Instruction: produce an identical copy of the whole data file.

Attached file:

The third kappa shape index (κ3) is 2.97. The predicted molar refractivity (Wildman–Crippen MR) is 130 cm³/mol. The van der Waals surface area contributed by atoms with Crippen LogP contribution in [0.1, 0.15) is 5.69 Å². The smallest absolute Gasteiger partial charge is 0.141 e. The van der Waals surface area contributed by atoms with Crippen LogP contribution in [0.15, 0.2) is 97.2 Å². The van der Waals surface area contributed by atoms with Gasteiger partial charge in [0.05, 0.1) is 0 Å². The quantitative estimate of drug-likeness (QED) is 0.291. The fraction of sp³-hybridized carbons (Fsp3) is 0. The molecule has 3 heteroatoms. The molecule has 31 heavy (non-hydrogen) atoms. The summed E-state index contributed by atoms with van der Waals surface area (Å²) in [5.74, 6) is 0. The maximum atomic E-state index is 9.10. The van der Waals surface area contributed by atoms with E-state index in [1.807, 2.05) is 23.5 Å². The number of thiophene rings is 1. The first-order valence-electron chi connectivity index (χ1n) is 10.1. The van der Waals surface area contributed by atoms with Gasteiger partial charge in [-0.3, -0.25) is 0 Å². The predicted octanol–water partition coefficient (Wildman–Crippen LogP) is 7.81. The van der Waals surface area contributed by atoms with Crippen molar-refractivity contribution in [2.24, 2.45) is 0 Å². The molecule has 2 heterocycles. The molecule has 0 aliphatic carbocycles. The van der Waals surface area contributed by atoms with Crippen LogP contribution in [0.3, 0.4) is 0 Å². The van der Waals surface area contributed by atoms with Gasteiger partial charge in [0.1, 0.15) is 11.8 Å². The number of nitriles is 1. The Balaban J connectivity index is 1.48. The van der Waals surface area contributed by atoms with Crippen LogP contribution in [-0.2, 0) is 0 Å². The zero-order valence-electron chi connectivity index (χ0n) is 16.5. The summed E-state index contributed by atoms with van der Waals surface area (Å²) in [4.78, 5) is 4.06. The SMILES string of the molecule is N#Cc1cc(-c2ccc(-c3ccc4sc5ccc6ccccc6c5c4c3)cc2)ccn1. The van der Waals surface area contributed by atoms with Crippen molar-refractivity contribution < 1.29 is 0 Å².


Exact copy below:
The third kappa shape index (κ3) is 2.97. The predicted molar refractivity (Wildman–Crippen MR) is 130 cm³/mol. The van der Waals surface area contributed by atoms with Crippen LogP contribution in [0.1, 0.15) is 5.69 Å². The smallest absolute Gasteiger partial charge is 0.141 e. The van der Waals surface area contributed by atoms with Crippen LogP contribution in [0.15, 0.2) is 97.2 Å². The van der Waals surface area contributed by atoms with Gasteiger partial charge in [0.05, 0.1) is 0 Å². The quantitative estimate of drug-likeness (QED) is 0.291. The fraction of sp³-hybridized carbons (Fsp3) is 0. The molecule has 3 heteroatoms. The molecule has 31 heavy (non-hydrogen) atoms. The summed E-state index contributed by atoms with van der Waals surface area (Å²) in [5.74, 6) is 0. The maximum atomic E-state index is 9.10. The van der Waals surface area contributed by atoms with E-state index in [1.807, 2.05) is 23.5 Å². The number of thiophene rings is 1. The first-order valence-electron chi connectivity index (χ1n) is 10.1. The van der Waals surface area contributed by atoms with Gasteiger partial charge in [-0.3, -0.25) is 0 Å². The predicted octanol–water partition coefficient (Wildman–Crippen LogP) is 7.81. The van der Waals surface area contributed by atoms with Crippen molar-refractivity contribution in [2.24, 2.45) is 0 Å². The molecule has 2 heterocycles. The molecule has 0 aliphatic carbocycles. The van der Waals surface area contributed by atoms with Crippen LogP contribution in [0.3, 0.4) is 0 Å². The van der Waals surface area contributed by atoms with Gasteiger partial charge in [0.1, 0.15) is 11.8 Å². The number of nitriles is 1. The Balaban J connectivity index is 1.48. The van der Waals surface area contributed by atoms with Crippen LogP contribution in [-0.2, 0) is 0 Å². The zero-order valence-electron chi connectivity index (χ0n) is 16.5. The summed E-state index contributed by atoms with van der Waals surface area (Å²) in [4.78, 5) is 4.06. The SMILES string of the molecule is N#Cc1cc(-c2ccc(-c3ccc4sc5ccc6ccccc6c5c4c3)cc2)ccn1. The van der Waals surface area contributed by atoms with Crippen molar-refractivity contribution < 1.29 is 0 Å².